That’s all for this week. Come back next week – bring friends! – for more. Until then.

 

 

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This week’s sports industry reading list

Time for another sports industry reading list, my carefully selected picks of the best and most interesting writing on the global business of sport from the past seven days or so. As the year gets into swing, you’ll find the usual mix of profiles, interviews, longer features, viewpoints and analysis across all sorts of subjects, sports and markets. Whether sport is your business or you’re a fan interested in the mechanics of how sport is finances, organised and promoted, do let me know if you find it useful. To business:

This week’s sports industry must-reads

  • Nobody knows if Ronda Rousey will fight again following her latest UFC defeat at the end of December, but, as this Guardian piece by Josh Gross points out, there is a structure and momentum around women’s mixed martial arts that looks set to ensure it thrive even in a post-Rousey world.
  • Bradford Bulls, one of rugby league’s great clubs, was liquidated his week following years of financial problems. BBC rugby league commentator Dave Woods put together this useful piece on the background to the story – and the RFL’s efforts, already well underway, to keep the sport in Bradford.
  • This piece doesn’t mention sport or sponsorship at all, but given Emirates is one of world sport’s biggest sponsors it’s well worth keeping tabs on the challenges the company faces. There are several and Matthew Campbell’s profile, for Bloomberg Businessweek, is certainly worth your time.
  • The arrival of 18 year old Lance Stroll is certain to be a talking point in Formula One this year. He brings talent and money to his new team, Williams, but his swift promotion has reignited the debate about pay drivers, the expense of Formula One and the structure of motorsport’s junior formulae. Renowned Formula One journalist Adam Cooper does an excellent job of tackling these issues in this Motorsport.com piece.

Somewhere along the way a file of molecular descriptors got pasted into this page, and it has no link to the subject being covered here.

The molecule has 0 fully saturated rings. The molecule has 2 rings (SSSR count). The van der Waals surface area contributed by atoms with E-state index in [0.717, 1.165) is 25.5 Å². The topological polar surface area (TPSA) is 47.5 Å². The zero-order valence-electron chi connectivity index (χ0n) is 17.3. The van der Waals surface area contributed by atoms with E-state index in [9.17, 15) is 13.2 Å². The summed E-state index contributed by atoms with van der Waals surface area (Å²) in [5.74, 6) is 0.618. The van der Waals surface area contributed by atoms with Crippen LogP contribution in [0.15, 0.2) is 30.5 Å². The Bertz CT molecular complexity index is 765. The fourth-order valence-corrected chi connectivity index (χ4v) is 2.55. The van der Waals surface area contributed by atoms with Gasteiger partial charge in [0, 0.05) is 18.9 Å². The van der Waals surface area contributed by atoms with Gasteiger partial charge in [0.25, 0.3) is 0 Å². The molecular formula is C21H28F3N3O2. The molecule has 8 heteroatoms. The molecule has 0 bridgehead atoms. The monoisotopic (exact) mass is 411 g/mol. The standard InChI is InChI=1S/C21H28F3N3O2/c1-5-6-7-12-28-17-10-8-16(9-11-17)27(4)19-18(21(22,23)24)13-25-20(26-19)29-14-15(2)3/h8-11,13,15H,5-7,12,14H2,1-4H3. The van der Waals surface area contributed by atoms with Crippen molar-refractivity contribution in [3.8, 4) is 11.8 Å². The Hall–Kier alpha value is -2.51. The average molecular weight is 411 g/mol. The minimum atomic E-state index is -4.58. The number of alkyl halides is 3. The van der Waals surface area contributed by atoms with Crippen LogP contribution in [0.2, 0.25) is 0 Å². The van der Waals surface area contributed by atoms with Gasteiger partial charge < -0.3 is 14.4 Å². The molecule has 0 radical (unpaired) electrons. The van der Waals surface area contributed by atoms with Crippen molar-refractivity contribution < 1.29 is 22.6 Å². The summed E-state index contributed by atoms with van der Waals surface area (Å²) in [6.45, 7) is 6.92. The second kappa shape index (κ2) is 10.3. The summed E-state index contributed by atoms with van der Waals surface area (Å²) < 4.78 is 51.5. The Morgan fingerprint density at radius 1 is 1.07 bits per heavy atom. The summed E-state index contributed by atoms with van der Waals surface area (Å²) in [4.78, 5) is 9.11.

• Sticking with motorsport (and as regular readers will know that’s something I tend to do as much as possible) I thought this, by David Nelson over on the F1 Broadcasting blog, was a very nice idea, well-executed: a review of the UK television coverage of a Grand Prix from 1995. Read in the era of Sky Sports’ blanket coverage from every nook and cranny of the paddock, it’s a reminder of how far sports broadcasting has come in a little over two decades.
  • Lots of talk this week about Chinese money in sport as we find ourselves smack bang in the middle of another Chinese Super League transfer window, but the China piece that caught my eye this week was this Daily Telegraph feature by Julian Bennetts charting the country’s growing interest and investment in rugby union.

Plenty to keep you going there over the next few days. In the meantime, if you’ve found it useful please do spread the word about this reading list to friends and colleagues. All feedback’s welcome via email – davidcushnan@gmail.com – or on Twitter: @davidcushnan. More next week.